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    Nice article.

    I personally think of auto-scaling as a bit of a minefield, both for planning and for practice. For example, one counter-intuitive issue is that the gradient of the peak your system can handle is a factor of the startup time of each additional process and your maximum response time.

    Process startup times on cloud platforms can be really long. One quite popular service adds 2 minutes to the programs own startup time. That makes it only of very limited use for handling demand peaks. It’s only really good for saving money on day/night cycles.

    I don’t want to say that auto-scaling is harmful per se either, but I have seen, on balance, more issues caused by it that solved. A fair chunk of that is because it’s over-used - or used very casually with an extremely large range.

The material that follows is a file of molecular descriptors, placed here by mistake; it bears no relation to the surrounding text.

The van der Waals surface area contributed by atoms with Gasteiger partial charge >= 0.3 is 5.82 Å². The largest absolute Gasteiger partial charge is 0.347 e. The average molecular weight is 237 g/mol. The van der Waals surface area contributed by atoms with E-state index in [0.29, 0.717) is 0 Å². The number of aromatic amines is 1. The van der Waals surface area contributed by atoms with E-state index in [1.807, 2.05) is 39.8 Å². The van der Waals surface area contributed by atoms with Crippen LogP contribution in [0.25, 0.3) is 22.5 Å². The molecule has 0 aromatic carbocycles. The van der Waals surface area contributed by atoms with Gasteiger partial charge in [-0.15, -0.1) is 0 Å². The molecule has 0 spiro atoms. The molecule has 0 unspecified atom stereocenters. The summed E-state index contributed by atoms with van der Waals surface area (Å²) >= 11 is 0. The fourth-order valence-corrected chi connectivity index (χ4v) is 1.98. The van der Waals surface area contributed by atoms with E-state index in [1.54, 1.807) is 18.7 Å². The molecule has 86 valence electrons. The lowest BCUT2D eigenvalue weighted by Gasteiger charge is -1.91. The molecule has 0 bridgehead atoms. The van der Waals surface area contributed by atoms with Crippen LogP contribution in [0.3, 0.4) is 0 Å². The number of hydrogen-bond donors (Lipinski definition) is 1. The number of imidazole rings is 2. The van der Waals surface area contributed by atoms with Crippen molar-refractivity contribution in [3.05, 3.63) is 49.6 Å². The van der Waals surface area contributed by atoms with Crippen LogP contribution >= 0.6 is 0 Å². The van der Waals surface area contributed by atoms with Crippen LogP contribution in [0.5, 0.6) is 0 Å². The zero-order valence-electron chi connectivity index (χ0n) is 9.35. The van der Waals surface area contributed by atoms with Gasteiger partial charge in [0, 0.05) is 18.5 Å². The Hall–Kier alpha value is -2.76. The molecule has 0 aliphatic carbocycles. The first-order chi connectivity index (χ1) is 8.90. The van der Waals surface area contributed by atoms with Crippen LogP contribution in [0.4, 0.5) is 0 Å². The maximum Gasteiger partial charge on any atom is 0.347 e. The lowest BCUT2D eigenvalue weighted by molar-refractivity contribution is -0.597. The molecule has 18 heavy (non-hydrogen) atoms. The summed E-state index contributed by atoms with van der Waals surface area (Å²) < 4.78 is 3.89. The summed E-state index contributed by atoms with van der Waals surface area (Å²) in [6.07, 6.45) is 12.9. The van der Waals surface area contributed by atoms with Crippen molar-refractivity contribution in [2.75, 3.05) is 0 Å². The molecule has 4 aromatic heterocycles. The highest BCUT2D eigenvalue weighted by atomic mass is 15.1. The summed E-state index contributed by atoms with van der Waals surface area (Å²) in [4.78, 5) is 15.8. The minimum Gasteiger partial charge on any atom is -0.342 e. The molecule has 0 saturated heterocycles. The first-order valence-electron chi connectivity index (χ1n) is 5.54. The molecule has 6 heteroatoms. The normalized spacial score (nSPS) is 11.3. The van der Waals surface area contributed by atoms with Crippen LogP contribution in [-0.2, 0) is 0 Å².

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      What I got from the PostgreSQL connection example is that it’s impossible to do the right thing without being able to express additional constraints on the pod. K8s needs to know about the connection limit just as much as it needs to know how much memory is installed in the cluster. Otherwise you have to either permanently overprovision or deal with the risk of this failure case.

      I haven’t done a k8s config in a couple of years; is it possible to add custom constraints like this nowadays? (Of course the question is about scaling and pod placement generally, not auto scaling per se.)